Leo, the bishop, to Theodosius ever Augustus.
In all your piously expressed letters amid the anxieties, which we suffer for the Faith, you have afforded us hope of security by supporting the Council of Nicaea so loyally as not to allow the priests of the Lord to budge from it, as you have often written us already. But lest I should seem to have done anything prejudicial to the catholic defence, I thought nothing rash on either side ought meanwhile to be written back on the ordination of him who has begun to preside over the church of Constantinople, and this not through want of loving interest, but waiting for the catholic Truth to be made clear. And I beg your clemency to bear this with equanimity that when he has proved himself such as we desire towards the catholic Faith, we may the more fully and safely rejoice over his sincerity. But that no evil suspicion may assail him about our disposition towards him, I remove all occasion of difficulty, and demand nothing which may seem either hard or controvertible but make an invitation which no catholic would decline. For they are well known and renowned throughout the world, who before our time have shone in preaching the catholic Truth whether in the Greek or the Latin tongue, to whose learning and teaching some even of our own day have recourse, and from whose writings a uniform and manifold statement of doctrine is produced: which, as it has pulled down the heresy of Nestorius, so has it cut off this error too which is now sprouting out again. Let him then read again what is the belief on the Lord's Incarnation which the holy fathers guarded and has always been similarly preached,and when he has perceived that the letter of Cyril of holy memory, bishop of Alexandria, agrees with the view of those who preceded him [wherein he wished to correct and cure Nestorius, refuting his wrong statements and setting out more clearly the Faith as defined at Nicaea, and which was sent by him and placed in the library of the Apostolic See1 ], let him further reconsider the proceedings of the Ephesian Synod2 wherein the testimonies of catholic priests on the Lord's Incarnation are inserted and maintained by Cyril of holy memory. Let him not scorn also to read my letter3 over, which he will find to agree throughout with the pious belief of the fathers. And when he has realized that that is required and desired from him which shall serve the same good end, let him give his hearty assent to the judgment of the catholics, so that in the presence of all the clergy and the whole people he may without any reservation declare his sincere acknowledgment of the common Faith, to be communicated to the Apostolic See and all the Lord's priests and churches, and thus the world being at peace through the one Faith, we may all be able to say what the angels sang at the Saviour's birth of the Virgin Mary, "Glory in the highest to God and on earth peace to men of good will4 ."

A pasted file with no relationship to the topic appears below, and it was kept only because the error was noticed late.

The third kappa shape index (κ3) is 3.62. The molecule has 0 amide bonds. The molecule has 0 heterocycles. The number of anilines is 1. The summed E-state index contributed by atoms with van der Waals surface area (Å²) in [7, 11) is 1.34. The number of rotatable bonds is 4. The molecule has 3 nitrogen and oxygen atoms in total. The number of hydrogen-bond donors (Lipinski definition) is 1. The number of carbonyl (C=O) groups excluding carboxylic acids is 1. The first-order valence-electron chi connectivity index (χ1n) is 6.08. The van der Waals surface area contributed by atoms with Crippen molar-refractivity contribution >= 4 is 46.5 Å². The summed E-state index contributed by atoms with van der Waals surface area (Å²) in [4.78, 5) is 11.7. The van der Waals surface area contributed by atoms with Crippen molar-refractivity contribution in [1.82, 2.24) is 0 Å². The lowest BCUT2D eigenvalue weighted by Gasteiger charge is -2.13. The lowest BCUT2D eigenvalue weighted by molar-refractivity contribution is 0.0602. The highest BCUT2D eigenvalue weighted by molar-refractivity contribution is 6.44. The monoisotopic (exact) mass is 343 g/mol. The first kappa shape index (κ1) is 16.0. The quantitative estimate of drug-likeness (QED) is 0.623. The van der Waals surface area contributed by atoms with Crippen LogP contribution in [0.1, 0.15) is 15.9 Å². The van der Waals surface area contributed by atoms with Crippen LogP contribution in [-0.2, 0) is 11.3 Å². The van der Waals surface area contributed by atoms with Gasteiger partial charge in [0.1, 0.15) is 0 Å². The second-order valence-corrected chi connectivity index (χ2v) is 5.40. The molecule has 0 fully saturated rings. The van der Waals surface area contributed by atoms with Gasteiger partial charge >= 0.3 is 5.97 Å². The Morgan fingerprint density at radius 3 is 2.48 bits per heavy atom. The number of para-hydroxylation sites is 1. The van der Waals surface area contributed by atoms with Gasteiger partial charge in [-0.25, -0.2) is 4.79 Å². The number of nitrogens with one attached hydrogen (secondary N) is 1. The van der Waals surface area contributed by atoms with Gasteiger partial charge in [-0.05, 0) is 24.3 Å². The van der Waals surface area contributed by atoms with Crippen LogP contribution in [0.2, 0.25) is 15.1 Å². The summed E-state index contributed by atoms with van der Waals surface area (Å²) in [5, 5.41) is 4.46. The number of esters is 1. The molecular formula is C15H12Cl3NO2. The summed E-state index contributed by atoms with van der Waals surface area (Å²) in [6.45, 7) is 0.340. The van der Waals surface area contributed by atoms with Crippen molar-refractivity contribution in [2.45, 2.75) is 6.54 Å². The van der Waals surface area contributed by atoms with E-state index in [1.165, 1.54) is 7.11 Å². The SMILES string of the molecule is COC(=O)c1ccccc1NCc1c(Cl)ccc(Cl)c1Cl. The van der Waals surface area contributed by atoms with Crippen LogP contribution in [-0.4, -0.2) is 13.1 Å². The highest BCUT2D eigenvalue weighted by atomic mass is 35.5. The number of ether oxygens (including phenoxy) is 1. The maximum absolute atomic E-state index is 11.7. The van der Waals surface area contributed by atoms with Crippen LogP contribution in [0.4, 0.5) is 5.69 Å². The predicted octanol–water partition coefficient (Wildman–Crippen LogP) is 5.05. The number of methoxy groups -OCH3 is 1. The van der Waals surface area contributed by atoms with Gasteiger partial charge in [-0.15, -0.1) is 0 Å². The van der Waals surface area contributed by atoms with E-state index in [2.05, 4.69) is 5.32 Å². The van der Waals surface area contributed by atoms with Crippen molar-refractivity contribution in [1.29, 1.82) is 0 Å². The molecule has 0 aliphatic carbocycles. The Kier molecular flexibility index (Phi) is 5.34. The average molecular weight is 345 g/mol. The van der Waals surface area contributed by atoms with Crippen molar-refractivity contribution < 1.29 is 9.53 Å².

But because both we and our blessed fathers, whose teaching we revere and follow, are in concord on the one Faith, as the bishops of all the provinces attest, let your clemency's most devout faith see to it that such a document as is due may reach us as soon as may be from the bishop of Constantinople, as from an approved and catholic priest, that is, openly and distinctly affirming that he will separate from his communion any one who believes or maintains any other view about the Incarnation of the Word of God than my statement and that of all catholics lays down, that we may fairly be able to bestow on him brotherly love in Christ. And that swifter and fuller effect, God aiding us, may be given through your clemency's faith to our wholesome desires, I have sent to your piety my brethren and fellow-bishops Abundius and Asterius, together with Basilius and Senator presbyters, whose devotion is well proved to me, through whom, when they have displayed the instructions which we have sent, you may be able properly to apprehend what is the standard of our faith, so that, if the bishop of Constantinople gives his hearty assent to the same confession, we may securely, as is due, rejoice over the peace of the Church and no ambiguity may seem to lurk behind which may trouble us with perhaps ungrounded suspicions. But if any dissent from the purity of our Faith and from the authority of the Fathers, the Synod which has met at Rome for that purpose joins with me in asking your clemency to permit a universal council within the limits of Italy; so that, if all those come together in one place who have fallen either through ignorance or through fear, measures may be taken to correct and cure them, and no one any longer may be allowed to quote the Synod of Niches in a way which shall prove him opposed to its Faith; since it will be of advantage both to the whole Church and to your rule, if one God, one Faith and one mystery of man's Salvation, be held by the one confession of the whole world.
Dated 17th July in the consulship of the illustrious Valentinianus for the seventh time) and Avienus (450).